"So would I!" she said. "But—"

She paused there a moment and then looked appealingly at Ransford.

"I do wish you'd tell me—what you promised to tell me," she said. "You know what I mean—about me and Dick. Somehow—I don't quite know how or why—I've an uneasy feeling that Bryce knows something, and that he's mixing it all up with—this! Why not tell me—please!"

Ransford, who was still marching about the room, came to a halt, and leaning his hands on the table between them, looked earnestly at her.

"Don't ask that—now!" he said. "I can't—yet. The fact is, I'm waiting for something—some particulars. As soon as I get them, I'll speak to you—and to Dick. In the meantime—don't ask me again—and don't be afraid. And as to this affair, leave it to me—and if you meet Bryce again, refuse to discuss any thing with him. Look here!—there's only one reason why he professes friendliness and a desire to save me annoyance. He thinks he can ingratiate himself with—you!"

"Mistaken!" murmured Mary, shaking her head. "I don't trust him. And—less than ever because of yesterday. Would an honest man have done what he did? Let that police inspector talk freely, as he did, with people concealed behind a curtain? And—he laughed about it! I hated myself for being there—yet could we help it?"

"I'm not going to hate myself on Pemberton Bryce's account," said Ransford. "Let him play his game—that he has one, I'm certain."

Bryce had gone away to continue his game—or another line of it. The Collishaw matter had not made him forget the Richard Jenkins tomb, and now, after leaving Ransford's house, he crossed the Close to Paradise with the object of doing a little more investigation. But at the archway of the ancient enclosure he met old Simpson Harker, pottering about in his usual apparently aimless fashion. Harker smiled at sight of Bryce.

"Ah, I was wanting to have a word with you, doctor!" he said. "Something important. Have you got a minute or two to spare, sir? Come round to my little place, then—we shall be quiet there."

Bryce had any amount of time to spare for an interesting person like Harker, and he followed the old man to his house—a tiny place set in a nest of similar old-world buildings behind the Close. Harker led him into a little parlour, comfortable and snug, wherein were several shelves of books of a curiously legal and professional-looking aspect, some old pictures, and a cabinet of odds and ends, stowed away in of dark corner. The old man motioned him to an easy chair, and going over to a cupboard, produced a decanter of whisky and a box of cigars.

"We can have a peaceful and comfortable talk here, doctor," he remarked, as he sat down near Bryce, after fetching glasses and soda-water. "I live all alone, like a hermit—my bit of work's done by a woman who only looks in of a morning. So we're all by ourselves. Light your cigar!—same as that I gave you at Barthorpe. Um—well, now," he continued, as Bryce settled down to listen. "There's a question I want to put to you—strictly between ourselves—strictest of confidence, you know. It was you who was called to Braden by Varner, and you were left alone with Braden's body?"

"Well?" admitted Bryce, suddenly growing suspicious. "What of it?"

Harker edged his chair a little closer to his guest's, and leaned towards him.

"What," he asked in a whisper, "what have you done with that scrap of paper that you took out of Braden's purse?"


If any remarkably keen and able observer of the odd characteristics of humanity had been present in Harker's little parlour at that moment, watching him and his visitor, he would have been struck by what happened when the old man put this sudden and point-blank question to the young one. For Harker put the question, though in a whisper, in no more than a casual, almost friendlily-confidential way, and Bryce never showed by the start of a finger or the flicker of an eyelash that he felt it to be what he really knew it to be—the most surprising and startling question he had ever had put to him. Instead, he looked his questioner calmly in the eyes, and put a question in his turn.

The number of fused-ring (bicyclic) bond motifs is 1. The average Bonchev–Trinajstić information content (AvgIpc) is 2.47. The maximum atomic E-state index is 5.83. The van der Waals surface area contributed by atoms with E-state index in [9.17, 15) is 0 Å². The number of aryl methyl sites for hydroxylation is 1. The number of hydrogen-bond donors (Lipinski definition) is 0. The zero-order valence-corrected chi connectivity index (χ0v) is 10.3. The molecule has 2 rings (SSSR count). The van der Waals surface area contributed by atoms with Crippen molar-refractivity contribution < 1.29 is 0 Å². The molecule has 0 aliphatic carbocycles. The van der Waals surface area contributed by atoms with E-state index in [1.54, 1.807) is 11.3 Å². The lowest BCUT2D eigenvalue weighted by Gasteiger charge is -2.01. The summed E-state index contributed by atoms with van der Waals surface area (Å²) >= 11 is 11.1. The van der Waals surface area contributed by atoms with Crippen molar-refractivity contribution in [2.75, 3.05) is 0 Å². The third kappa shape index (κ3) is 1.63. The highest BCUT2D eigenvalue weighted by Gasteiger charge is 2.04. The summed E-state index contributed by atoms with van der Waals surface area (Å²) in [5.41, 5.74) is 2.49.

"Who are you, Mr. Harker?" asked Bryce quietly.

Harker laughed—almost gleefully.

"Yes, you've a right to ask that!" he said. "Of course!—glad you take it that way. You'll do!"

"I'll qualify it, then," added Bryce. "It's not who—it's what are you!"

Harker waved his cigar at the book-shelves in front of which his visitor sat.

"Take a look at my collection of literature, doctor," he said. "What d'ye think of it?"

Bryce turned and leisurely inspected one shelf after another.

"Seems to consist of little else but criminal cases and legal handbooks," he remarked quietly. "I begin to suspect you, Mr. Harker. They say here in Wrychester that you're a retired tradesman. I think you're a retired policeman—of the detective branch."

Harker laughed again.

"No Wrychester man has ever crossed my threshold since I came to settle down here," he said. "You're the first person I've ever asked in—with one notable exception. I've never even had Campany, the librarian, here. I'm a hermit."

"But—you were a detective?" suggested Bryce.

"Aye, for a good five-and-twenty years!" replied Harker. "And pretty well known, too, sir. But—my question, doctor. All between ourselves!"

"I'll ask you one, then," said Bryce. "How do you know I took a scrap of paper from Braden's purse?"

"Because I know that he had such a paper in his purse the night he came to the Mitre," answered Harker, "and was certain to have it there next morning, and because I also know that you were left alone with the body for some minutes after Varner fetched you to it, and that when Braden's clothing and effects were searched by Mitchington, the paper wasn't there. So, of course, you took it! Doesn't matter to me that ye did—except that I know, from knowing that, that you're on a similar game to my own—which is why you went down to Leicestershire."